1 in 8 who sold blood have HIV, says Henan
Activists say official survey underestimates extent of virus
A study of 280,000 villagers in Henan province who sold blood in the 1990s found more than 36,000 - or about one in eight - have HIV or are Aids patients.
But Aids activists said the results, revealed by provincial health officials on Friday, underestimated the severity of the problem.
Ma Jianzhong, head of Henan's health department, said the comprehensive study examined 280,476 villagers in 51,187 villages in the province who had taken part in illegal blood sales in the 1990s.
The health check found 25,036 HIV carriers and 11,815 Aids patients. The figures included 2,003 cases previously unknown to the authorities.
Illegal blood sales were rampant in the province in the 1990s when 'blood heads' persuaded cash-strapped villagers to sell blood on the black market.
The blood heads took the blood, extracted the valuable plasma and re-infused the villagers to prevent anaemia.
Many of the villagers became infected with diseases such as hepatitis B and Aids as a result.
Mr Ma said the month-long study, which involved the mobilisation of hundreds of thousands of cadres, was meant to establish the true picture of the infection.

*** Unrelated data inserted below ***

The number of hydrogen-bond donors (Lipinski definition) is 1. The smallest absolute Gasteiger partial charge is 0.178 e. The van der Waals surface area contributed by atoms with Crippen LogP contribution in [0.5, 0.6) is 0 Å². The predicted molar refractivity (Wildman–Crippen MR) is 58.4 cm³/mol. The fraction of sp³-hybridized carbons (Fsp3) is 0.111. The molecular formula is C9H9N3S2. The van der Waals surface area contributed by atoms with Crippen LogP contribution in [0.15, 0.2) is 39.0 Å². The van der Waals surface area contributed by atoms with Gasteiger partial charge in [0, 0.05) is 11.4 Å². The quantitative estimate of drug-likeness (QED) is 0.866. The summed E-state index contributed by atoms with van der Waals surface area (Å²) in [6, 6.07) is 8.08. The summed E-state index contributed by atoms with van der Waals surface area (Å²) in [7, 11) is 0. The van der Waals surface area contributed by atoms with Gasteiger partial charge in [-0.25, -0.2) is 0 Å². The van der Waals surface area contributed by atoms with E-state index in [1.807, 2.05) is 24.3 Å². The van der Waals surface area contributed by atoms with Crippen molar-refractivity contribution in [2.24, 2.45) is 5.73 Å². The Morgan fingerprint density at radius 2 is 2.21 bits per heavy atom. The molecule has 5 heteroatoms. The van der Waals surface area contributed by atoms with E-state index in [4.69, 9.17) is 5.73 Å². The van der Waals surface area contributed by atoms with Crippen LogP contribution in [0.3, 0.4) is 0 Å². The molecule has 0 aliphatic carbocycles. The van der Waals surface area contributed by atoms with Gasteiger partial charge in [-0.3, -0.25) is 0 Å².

Henan Party Secretary Li Keqiang said the study had provided valuable information on how to help victims.
'The most important thing is to find out the truth of the matter and to have a full picture of the condition of people who sold blood,' Mr Li said. 'It is only then possible to help. At the same time, it helps us in putting a stop to this chain of infection.'
He said the provincial government had put a lot of effort and resources into Aids prevention and more resources would be allocated.
In 2000, the provincial government spent 16 million yuan on Aids prevention. This year the figure rose to 200 million yuan with the support of the central and provincial governments, China News reported yesterday.
Aids activist Zhou Xingping, who has been working with Aids patients in Henan since 2001, questioned the accuracy of the figures.
He said the study would fail to give a full account because many villagers who sold blood had probably moved elsewhere.
'There are over 10 villages with serious Aids problems like Wenlou - where more than 1,000 of its 3,000 residents are HIV carriers. There is no doubt that the number of HIV carriers is more than the official figure,' Mr Zhou said.
Aids activist Hu Jia , who has just returned from Henan, estimated more than 1 million people in the province had the HIV virus.
'Aids and medical workers told us as many as 3 million people there have sold blood. If 30 per cent later become HIV carriers, then there should be at least 1 million HIV carriers,' he said.
'[The study] was an effort by the government to show that they have done a good job in combating Aids,' he said, 'But [by publishing such a low figure] they are trying to hide the iceberg below the surface and that is the real problem.'